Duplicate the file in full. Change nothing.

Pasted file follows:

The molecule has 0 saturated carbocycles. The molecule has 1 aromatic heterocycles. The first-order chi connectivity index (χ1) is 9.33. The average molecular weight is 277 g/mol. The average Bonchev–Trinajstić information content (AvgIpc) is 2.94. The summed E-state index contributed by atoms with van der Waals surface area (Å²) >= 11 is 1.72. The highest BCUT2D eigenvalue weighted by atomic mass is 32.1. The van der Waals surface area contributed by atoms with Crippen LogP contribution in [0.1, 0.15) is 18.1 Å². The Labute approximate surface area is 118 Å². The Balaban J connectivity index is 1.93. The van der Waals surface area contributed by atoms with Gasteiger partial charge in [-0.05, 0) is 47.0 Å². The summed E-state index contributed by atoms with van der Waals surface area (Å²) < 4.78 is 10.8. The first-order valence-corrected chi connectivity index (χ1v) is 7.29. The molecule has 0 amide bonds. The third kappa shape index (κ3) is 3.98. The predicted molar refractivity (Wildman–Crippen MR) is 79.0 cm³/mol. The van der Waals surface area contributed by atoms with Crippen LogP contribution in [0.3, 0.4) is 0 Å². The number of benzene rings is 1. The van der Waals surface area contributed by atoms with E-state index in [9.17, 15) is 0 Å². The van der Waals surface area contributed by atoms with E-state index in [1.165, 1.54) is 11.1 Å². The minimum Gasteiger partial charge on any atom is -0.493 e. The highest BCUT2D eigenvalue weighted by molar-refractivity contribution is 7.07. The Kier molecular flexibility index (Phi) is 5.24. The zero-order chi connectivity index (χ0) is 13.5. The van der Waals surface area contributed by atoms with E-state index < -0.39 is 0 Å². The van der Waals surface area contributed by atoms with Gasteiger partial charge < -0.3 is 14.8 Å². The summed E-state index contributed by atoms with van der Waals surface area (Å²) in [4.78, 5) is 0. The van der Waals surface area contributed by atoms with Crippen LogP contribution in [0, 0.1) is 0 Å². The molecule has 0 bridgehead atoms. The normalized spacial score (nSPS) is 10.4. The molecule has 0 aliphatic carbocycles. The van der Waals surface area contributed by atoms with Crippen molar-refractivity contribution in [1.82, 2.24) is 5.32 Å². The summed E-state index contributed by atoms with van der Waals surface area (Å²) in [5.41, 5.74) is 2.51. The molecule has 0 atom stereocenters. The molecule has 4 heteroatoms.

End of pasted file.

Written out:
The molecule has 0 saturated carbocycles. The molecule has 1 aromatic heterocycles. The first-order chi connectivity index (χ1) is 9.33. The average molecular weight is 277 g/mol. The average Bonchev–Trinajstić information content (AvgIpc) is 2.94. The summed E-state index contributed by atoms with van der Waals surface area (Å²) >= 11 is 1.72. The highest BCUT2D eigenvalue weighted by atomic mass is 32.1. The van der Waals surface area contributed by atoms with Crippen LogP contribution in [0.1, 0.15) is 18.1 Å². The Labute approximate surface area is 118 Å². The Balaban J connectivity index is 1.93. The van der Waals surface area contributed by atoms with Gasteiger partial charge in [-0.05, 0) is 47.0 Å². The summed E-state index contributed by atoms with van der Waals surface area (Å²) < 4.78 is 10.8. The first-order valence-corrected chi connectivity index (χ1v) is 7.29. The molecule has 0 amide bonds. The third kappa shape index (κ3) is 3.98. The predicted molar refractivity (Wildman–Crippen MR) is 79.0 cm³/mol. The van der Waals surface area contributed by atoms with Crippen LogP contribution in [0.3, 0.4) is 0 Å². The number of benzene rings is 1. The van der Waals surface area contributed by atoms with E-state index in [9.17, 15) is 0 Å². The van der Waals surface area contributed by atoms with E-state index in [1.165, 1.54) is 11.1 Å². The minimum Gasteiger partial charge on any atom is -0.493 e. The highest BCUT2D eigenvalue weighted by molar-refractivity contribution is 7.07. The Kier molecular flexibility index (Phi) is 5.24. The zero-order chi connectivity index (χ0) is 13.5. The van der Waals surface area contributed by atoms with E-state index < -0.39 is 0 Å². The van der Waals surface area contributed by atoms with Gasteiger partial charge < -0.3 is 14.8 Å². The summed E-state index contributed by atoms with van der Waals surface area (Å²) in [4.78, 5) is 0. The van der Waals surface area contributed by atoms with Crippen LogP contribution in [0, 0.1) is 0 Å². The molecule has 0 bridgehead atoms. The normalized spacial score (nSPS) is 10.4. The molecule has 0 aliphatic carbocycles. The van der Waals surface area contributed by atoms with Crippen molar-refractivity contribution in [1.82, 2.24) is 5.32 Å². The summed E-state index contributed by atoms with van der Waals surface area (Å²) in [5.41, 5.74) is 2.51. The molecule has 0 atom stereocenters. The molecule has 4 heteroatoms.